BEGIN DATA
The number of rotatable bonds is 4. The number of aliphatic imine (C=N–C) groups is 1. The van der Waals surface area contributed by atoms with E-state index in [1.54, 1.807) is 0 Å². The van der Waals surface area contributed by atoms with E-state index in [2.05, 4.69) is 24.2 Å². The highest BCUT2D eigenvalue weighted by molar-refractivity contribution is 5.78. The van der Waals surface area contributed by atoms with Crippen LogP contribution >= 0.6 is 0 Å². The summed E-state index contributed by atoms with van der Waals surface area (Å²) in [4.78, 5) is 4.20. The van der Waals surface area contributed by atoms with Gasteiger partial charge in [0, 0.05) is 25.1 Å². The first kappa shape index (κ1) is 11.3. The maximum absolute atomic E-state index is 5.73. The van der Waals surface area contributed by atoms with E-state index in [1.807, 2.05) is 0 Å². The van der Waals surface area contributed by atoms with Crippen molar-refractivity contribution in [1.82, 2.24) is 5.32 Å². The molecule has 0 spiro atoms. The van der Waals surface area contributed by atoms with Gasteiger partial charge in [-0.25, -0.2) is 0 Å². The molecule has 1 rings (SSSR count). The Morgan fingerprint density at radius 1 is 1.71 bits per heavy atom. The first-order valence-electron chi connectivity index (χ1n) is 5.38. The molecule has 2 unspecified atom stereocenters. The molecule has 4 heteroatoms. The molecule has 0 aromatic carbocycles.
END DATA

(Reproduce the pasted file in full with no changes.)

The number of rotatable bonds is 4. The number of aliphatic imine (C=N–C) groups is 1. The van der Waals surface area contributed by atoms with E-state index in [1.54, 1.807) is 0 Å². The van der Waals surface area contributed by atoms with E-state index in [2.05, 4.69) is 24.2 Å². The highest BCUT2D eigenvalue weighted by molar-refractivity contribution is 5.78. The van der Waals surface area contributed by atoms with Crippen LogP contribution >= 0.6 is 0 Å². The summed E-state index contributed by atoms with van der Waals surface area (Å²) in [4.78, 5) is 4.20. The van der Waals surface area contributed by atoms with Gasteiger partial charge in [0, 0.05) is 25.1 Å². The first kappa shape index (κ1) is 11.3. The maximum absolute atomic E-state index is 5.73. The van der Waals surface area contributed by atoms with E-state index in [1.807, 2.05) is 0 Å². The van der Waals surface area contributed by atoms with Crippen molar-refractivity contribution in [1.82, 2.24) is 5.32 Å². The molecule has 0 spiro atoms. The van der Waals surface area contributed by atoms with Gasteiger partial charge in [-0.25, -0.2) is 0 Å². The molecule has 1 rings (SSSR count). The Morgan fingerprint density at radius 1 is 1.71 bits per heavy atom. The first-order valence-electron chi connectivity index (χ1n) is 5.38. The molecule has 2 unspecified atom stereocenters. The molecule has 4 heteroatoms. The molecule has 0 aromatic carbocycles.